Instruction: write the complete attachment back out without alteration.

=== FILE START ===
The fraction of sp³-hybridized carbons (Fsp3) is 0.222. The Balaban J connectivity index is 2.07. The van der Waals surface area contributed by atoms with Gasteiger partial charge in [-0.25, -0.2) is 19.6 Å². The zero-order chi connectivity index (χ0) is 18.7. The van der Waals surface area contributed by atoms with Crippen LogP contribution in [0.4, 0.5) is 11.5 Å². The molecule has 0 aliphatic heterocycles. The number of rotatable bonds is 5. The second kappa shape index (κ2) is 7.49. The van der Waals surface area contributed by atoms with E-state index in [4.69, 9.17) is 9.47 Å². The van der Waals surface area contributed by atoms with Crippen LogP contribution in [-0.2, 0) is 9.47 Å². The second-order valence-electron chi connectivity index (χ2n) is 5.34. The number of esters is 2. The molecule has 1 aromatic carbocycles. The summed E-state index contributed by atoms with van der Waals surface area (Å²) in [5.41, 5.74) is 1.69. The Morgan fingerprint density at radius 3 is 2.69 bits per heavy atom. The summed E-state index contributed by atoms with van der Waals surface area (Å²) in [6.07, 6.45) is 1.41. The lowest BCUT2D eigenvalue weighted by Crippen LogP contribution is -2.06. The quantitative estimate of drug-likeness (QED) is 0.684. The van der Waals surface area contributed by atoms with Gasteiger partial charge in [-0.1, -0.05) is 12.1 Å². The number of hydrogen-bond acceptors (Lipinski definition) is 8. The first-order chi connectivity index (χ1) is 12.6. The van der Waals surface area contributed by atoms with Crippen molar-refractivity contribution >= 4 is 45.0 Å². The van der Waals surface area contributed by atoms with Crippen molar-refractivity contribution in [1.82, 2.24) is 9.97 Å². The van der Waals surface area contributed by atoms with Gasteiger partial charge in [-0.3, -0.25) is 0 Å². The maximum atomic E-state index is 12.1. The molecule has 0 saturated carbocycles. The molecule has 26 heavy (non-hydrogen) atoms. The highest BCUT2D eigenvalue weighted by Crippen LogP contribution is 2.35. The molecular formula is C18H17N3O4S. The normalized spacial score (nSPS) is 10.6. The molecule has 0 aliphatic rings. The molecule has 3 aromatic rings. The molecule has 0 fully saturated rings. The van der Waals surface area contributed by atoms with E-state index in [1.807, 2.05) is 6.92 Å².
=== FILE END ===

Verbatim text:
The fraction of sp³-hybridized carbons (Fsp3) is 0.222. The Balaban J connectivity index is 2.07. The van der Waals surface area contributed by atoms with Gasteiger partial charge in [-0.25, -0.2) is 19.6 Å². The zero-order chi connectivity index (χ0) is 18.7. The van der Waals surface area contributed by atoms with Crippen LogP contribution in [0.4, 0.5) is 11.5 Å². The molecule has 0 aliphatic heterocycles. The number of rotatable bonds is 5. The second kappa shape index (κ2) is 7.49. The van der Waals surface area contributed by atoms with E-state index in [4.69, 9.17) is 9.47 Å². The van der Waals surface area contributed by atoms with Crippen LogP contribution in [-0.2, 0) is 9.47 Å². The second-order valence-electron chi connectivity index (χ2n) is 5.34. The number of esters is 2. The molecule has 1 aromatic carbocycles. The summed E-state index contributed by atoms with van der Waals surface area (Å²) in [5.41, 5.74) is 1.69. The Morgan fingerprint density at radius 3 is 2.69 bits per heavy atom. The summed E-state index contributed by atoms with van der Waals surface area (Å²) in [6.07, 6.45) is 1.41. The lowest BCUT2D eigenvalue weighted by Crippen LogP contribution is -2.06. The quantitative estimate of drug-likeness (QED) is 0.684. The van der Waals surface area contributed by atoms with Gasteiger partial charge in [-0.1, -0.05) is 12.1 Å². The number of hydrogen-bond acceptors (Lipinski definition) is 8. The first-order chi connectivity index (χ1) is 12.6. The van der Waals surface area contributed by atoms with Crippen molar-refractivity contribution >= 4 is 45.0 Å². The van der Waals surface area contributed by atoms with Crippen molar-refractivity contribution in [1.82, 2.24) is 9.97 Å². The van der Waals surface area contributed by atoms with Gasteiger partial charge in [-0.3, -0.25) is 0 Å². The maximum atomic E-state index is 12.1. The molecule has 0 saturated carbocycles. The molecule has 26 heavy (non-hydrogen) atoms. The highest BCUT2D eigenvalue weighted by Crippen LogP contribution is 2.35. The molecular formula is C18H17N3O4S. The normalized spacial score (nSPS) is 10.6. The molecule has 0 aliphatic rings. The molecule has 3 aromatic rings. The molecule has 0 fully saturated rings. The van der Waals surface area contributed by atoms with E-state index in [1.807, 2.05) is 6.92 Å².